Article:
This article in Nature about lessons to learn from the BICEP2 announcement of the discovery of primordial gravitational waves is well-thought and worth the read.
Here are a few of the comments in the article that I found very useful to consider:
As BICEP2 clearly demonstrates, most science is a work in progress.
This is something that I try and put across when discussing science and the scientific method with the general public. Sure, science is a human endeavour. Scientists don't like to be wrong, there are politics involved. However, if sufficient evidence arises, scientists will (eventually) revise their model or claim, or even scrap it all together. There is sufficient historical evidence that this has happened over and over, even though the evidence also shows that it doesn't always happen as fast as it should. With technology comes faster and easier communication and therefore increased scrutiny by peers, which hopefully means that this critical introspection by the scientific community is happening faster than in the past.
What in reality is a long, messy and convoluted process of three steps forward and two steps back is too easily presented as giant leaps between states of confusion and blinding revelation.
This is something I find very frustrating in the portrayal of science in the media, both in the news and especially in films. Giant leaps in science are rare. When they happen, they rely on decades of new technology, and often arise after deep struggles within the scientific community.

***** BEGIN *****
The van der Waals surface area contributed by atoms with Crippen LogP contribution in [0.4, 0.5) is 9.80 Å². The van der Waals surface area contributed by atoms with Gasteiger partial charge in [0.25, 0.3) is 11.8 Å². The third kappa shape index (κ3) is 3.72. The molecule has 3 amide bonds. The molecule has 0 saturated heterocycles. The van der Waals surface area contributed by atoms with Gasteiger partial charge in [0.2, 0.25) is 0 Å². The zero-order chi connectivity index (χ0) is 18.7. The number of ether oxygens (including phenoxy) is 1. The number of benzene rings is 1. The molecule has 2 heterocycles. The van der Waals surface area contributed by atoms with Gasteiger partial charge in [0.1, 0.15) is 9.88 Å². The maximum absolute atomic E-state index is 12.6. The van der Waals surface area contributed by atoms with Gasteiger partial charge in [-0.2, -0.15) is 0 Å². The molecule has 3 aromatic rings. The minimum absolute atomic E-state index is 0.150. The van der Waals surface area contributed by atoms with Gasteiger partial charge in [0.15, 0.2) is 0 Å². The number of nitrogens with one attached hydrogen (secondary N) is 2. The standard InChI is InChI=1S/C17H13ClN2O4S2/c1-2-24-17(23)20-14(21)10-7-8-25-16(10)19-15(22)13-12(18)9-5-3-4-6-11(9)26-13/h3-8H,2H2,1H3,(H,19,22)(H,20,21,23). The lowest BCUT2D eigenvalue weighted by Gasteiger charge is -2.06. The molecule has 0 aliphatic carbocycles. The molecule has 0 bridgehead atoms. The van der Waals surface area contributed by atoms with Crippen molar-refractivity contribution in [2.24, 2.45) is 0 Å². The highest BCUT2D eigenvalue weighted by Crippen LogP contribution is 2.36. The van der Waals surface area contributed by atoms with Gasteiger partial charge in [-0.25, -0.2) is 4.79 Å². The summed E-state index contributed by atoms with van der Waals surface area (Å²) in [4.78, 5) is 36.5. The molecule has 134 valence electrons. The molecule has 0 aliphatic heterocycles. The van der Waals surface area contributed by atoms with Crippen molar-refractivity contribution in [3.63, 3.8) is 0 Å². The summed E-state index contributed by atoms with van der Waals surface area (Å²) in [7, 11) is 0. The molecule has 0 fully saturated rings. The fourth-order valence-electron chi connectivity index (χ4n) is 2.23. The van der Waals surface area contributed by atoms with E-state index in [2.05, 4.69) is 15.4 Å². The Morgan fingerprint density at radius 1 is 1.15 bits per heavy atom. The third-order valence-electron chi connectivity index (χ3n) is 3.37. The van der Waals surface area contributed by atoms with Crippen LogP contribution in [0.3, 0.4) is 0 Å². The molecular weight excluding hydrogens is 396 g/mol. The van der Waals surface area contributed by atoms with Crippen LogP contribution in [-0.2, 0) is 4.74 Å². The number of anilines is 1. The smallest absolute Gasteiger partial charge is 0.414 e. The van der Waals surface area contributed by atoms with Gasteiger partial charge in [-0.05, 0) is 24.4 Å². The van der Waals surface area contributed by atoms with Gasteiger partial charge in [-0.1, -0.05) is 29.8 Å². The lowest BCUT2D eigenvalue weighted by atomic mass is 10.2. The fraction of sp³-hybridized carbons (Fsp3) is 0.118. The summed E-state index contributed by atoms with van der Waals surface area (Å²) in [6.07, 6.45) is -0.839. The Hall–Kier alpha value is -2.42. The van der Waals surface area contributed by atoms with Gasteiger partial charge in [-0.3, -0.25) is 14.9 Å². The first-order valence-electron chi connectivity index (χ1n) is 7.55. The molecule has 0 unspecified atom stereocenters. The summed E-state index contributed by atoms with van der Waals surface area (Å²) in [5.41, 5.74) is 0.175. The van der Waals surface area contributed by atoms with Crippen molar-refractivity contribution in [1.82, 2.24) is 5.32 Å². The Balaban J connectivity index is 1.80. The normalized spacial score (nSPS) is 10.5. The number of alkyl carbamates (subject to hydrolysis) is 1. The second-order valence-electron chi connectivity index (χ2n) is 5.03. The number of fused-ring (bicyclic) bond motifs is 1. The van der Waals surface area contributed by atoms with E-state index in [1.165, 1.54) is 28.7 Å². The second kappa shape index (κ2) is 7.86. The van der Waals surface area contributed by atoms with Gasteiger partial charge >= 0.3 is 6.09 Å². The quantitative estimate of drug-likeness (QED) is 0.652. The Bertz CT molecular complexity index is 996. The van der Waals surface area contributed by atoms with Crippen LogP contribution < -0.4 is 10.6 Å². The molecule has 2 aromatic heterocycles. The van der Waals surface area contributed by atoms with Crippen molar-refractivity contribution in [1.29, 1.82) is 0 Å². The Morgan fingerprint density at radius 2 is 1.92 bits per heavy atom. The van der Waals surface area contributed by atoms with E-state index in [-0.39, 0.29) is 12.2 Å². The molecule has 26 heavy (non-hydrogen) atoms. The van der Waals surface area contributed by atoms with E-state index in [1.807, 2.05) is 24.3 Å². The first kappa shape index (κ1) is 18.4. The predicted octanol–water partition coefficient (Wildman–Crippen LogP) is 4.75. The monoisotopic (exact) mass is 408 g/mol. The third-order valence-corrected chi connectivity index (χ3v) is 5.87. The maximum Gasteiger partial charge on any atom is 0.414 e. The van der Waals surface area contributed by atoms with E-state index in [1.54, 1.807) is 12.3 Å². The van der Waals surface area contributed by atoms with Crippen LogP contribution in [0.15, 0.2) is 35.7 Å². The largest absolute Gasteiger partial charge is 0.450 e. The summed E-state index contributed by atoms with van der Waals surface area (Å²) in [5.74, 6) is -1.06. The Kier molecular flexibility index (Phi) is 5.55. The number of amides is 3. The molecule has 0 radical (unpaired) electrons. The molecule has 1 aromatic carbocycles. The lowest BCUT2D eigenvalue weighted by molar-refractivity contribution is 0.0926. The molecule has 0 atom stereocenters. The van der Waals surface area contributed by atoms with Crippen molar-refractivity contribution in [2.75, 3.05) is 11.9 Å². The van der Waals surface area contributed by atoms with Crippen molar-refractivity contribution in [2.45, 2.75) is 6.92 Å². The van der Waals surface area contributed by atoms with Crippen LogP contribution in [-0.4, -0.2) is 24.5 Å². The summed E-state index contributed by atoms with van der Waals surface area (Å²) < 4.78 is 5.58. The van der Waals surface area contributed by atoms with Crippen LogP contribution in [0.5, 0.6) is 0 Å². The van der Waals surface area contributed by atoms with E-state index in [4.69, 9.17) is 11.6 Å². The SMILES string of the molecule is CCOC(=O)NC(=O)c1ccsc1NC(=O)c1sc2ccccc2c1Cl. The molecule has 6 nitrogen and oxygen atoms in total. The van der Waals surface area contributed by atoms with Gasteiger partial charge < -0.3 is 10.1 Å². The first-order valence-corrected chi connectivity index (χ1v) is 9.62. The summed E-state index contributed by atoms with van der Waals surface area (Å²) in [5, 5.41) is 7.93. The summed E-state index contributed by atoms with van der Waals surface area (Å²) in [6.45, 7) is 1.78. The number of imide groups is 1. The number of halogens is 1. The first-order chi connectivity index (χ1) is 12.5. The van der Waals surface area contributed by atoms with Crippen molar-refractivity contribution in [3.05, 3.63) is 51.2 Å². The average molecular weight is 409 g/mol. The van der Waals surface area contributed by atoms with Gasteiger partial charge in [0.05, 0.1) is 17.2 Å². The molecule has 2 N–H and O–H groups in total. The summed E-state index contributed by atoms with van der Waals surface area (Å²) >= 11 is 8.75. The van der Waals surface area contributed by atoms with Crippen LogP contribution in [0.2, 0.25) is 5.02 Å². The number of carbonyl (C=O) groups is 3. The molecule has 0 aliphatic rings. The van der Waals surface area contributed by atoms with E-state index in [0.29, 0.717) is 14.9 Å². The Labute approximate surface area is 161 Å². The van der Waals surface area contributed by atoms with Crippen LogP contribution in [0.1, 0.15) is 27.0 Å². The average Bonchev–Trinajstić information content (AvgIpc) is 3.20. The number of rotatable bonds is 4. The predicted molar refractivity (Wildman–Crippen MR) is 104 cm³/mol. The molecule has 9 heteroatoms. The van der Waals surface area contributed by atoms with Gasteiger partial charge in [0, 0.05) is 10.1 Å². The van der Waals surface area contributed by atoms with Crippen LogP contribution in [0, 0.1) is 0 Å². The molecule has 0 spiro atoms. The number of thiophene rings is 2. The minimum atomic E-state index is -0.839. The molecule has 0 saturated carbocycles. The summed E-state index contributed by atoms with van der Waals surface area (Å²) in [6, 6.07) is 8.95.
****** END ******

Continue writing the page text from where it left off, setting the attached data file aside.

However, it is scientists duty to portray science as it is: messy and long-winded. As this article points out, the BICEP2 collaboration was too eager to (literally) pop the champagne bottle, supporting the idea that there had been a giant leap. Similarly, in 2011, the faster-than-light neutrinos controversy was mostly due to the fact that the OPERA team had called for a web cast seminar to announce what they new was probably a bug. Their words were extremely cautious, but then why the advertised web cast seminar?
If scientists entertain the myth that giant leaps are the everyday happening of science, science funders will expect extraordinary claims in return for funding, and everyone will be disappointed with that game.